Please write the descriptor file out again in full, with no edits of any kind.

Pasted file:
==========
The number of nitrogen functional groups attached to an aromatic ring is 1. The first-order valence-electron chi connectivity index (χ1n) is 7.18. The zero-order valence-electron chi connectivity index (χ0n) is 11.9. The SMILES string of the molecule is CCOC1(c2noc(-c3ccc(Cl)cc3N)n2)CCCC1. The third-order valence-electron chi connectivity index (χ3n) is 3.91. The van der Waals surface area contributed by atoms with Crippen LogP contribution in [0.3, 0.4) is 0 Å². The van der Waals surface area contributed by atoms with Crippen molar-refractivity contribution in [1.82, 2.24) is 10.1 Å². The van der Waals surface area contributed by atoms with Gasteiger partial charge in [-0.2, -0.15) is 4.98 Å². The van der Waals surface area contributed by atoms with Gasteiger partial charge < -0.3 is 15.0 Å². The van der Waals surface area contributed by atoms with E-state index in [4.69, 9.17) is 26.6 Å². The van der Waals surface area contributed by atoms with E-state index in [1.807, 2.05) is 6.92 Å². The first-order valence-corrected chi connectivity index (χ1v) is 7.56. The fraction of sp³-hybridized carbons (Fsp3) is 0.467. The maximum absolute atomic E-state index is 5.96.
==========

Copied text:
The number of nitrogen functional groups attached to an aromatic ring is 1. The first-order valence-electron chi connectivity index (χ1n) is 7.18. The zero-order valence-electron chi connectivity index (χ0n) is 11.9. The SMILES string of the molecule is CCOC1(c2noc(-c3ccc(Cl)cc3N)n2)CCCC1. The third-order valence-electron chi connectivity index (χ3n) is 3.91. The van der Waals surface area contributed by atoms with Crippen LogP contribution in [0.3, 0.4) is 0 Å². The van der Waals surface area contributed by atoms with Crippen molar-refractivity contribution in [1.82, 2.24) is 10.1 Å². The van der Waals surface area contributed by atoms with Gasteiger partial charge in [-0.2, -0.15) is 4.98 Å². The van der Waals surface area contributed by atoms with Gasteiger partial charge < -0.3 is 15.0 Å². The van der Waals surface area contributed by atoms with E-state index in [4.69, 9.17) is 26.6 Å². The van der Waals surface area contributed by atoms with E-state index in [1.807, 2.05) is 6.92 Å². The first-order valence-corrected chi connectivity index (χ1v) is 7.56. The fraction of sp³-hybridized carbons (Fsp3) is 0.467. The maximum absolute atomic E-state index is 5.96.